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Woodblock News
Introduction | Index All the print news that fits!

Neighbourly

(2001) 'Neighbourly' is a small two-minute 'sandwich' program designed to fill space in a TV schedule; they try to show people in relation to their local society. It's a very compressed, but quite well done, view of my life here in Ome ... (They also - I think to give a bit of a 'foreign and exotic' feel to the program - asked me to speak in English, not Japanese!) (2 minutes ... about 2.8Mb)

TV Listings

The 'Woodblock Shimbun' has a full selection of TV programs on file. Videos available include some of David's news appearances, complete feature programs, and some short documentaries on his work. The files are in QuickTime format, and can be easily viewed with your browser.
Program listings are on the Index page ...

Recapturing Edo Images

Squatting in front of a photocopy of an ukiyo-e print in the light from a 50-watt bulb, David Bull puts his carving knife carefully to a block of cherry wood. Under his blade, the image of an elaborately robed Heian minister slowly begins to emerge. "The hardest thing about making woodblock prints is the carving of intricate lines - you have to be able to use your knife like a brush in order to do justice to the fine lines," Bull says. (1989)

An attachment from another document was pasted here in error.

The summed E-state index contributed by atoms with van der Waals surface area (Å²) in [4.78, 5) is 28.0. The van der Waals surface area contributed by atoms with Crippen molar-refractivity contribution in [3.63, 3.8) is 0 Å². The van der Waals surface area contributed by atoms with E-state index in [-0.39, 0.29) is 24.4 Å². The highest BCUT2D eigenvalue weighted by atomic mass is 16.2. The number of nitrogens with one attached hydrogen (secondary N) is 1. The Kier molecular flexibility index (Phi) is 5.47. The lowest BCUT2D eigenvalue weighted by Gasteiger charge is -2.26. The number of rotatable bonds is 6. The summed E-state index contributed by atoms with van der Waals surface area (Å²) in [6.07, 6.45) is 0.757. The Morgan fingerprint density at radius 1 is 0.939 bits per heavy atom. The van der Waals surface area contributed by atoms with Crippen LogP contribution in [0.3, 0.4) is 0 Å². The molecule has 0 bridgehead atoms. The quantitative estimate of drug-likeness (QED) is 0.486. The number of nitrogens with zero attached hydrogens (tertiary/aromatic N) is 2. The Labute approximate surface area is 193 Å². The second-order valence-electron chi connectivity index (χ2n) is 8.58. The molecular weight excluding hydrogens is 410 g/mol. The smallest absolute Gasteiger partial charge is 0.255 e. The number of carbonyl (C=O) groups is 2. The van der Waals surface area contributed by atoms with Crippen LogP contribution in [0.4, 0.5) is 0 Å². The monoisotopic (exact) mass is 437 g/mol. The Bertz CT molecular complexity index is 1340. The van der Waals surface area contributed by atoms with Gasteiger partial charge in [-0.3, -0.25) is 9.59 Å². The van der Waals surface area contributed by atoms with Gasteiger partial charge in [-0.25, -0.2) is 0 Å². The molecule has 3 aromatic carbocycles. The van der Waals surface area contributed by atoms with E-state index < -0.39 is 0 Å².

Full Story.

The Blue-eyed Ukiyo-e Craftsman

Midnight is the best time. The noise and confusion of the day's activities has died down, my two young daughters are lost in their dreams, the roar of the traffic passing on the road outside has dwindled away to an occasional murmur, and my hand is now steady and ready for the challenge. The easy parts are done, the kimono designs, the lettering, the outlines. Tonight I will carve the face - slicing away the rock-hard cherry wood sliver by sliver, and watching as the delicate features of a 10th century court lady gradually take shape in the wood. (1992)
Full Story.

Traditional Craft, Crisis or ... ?

As a worker in the field of traditional Japanese crafts, one of the most common things I hear from visitors to my workshop is, "Isn't it a pity that wonderful crafts like this are dying out nowadays." We sometimes tend to view traditional crafts as being superior to modern ways of doing things, but I have to wonder about this. I am sure that the craftsmen of old did not view their work in special terms. I think that they were simply people 'doing a job'. (1994)
Full Story.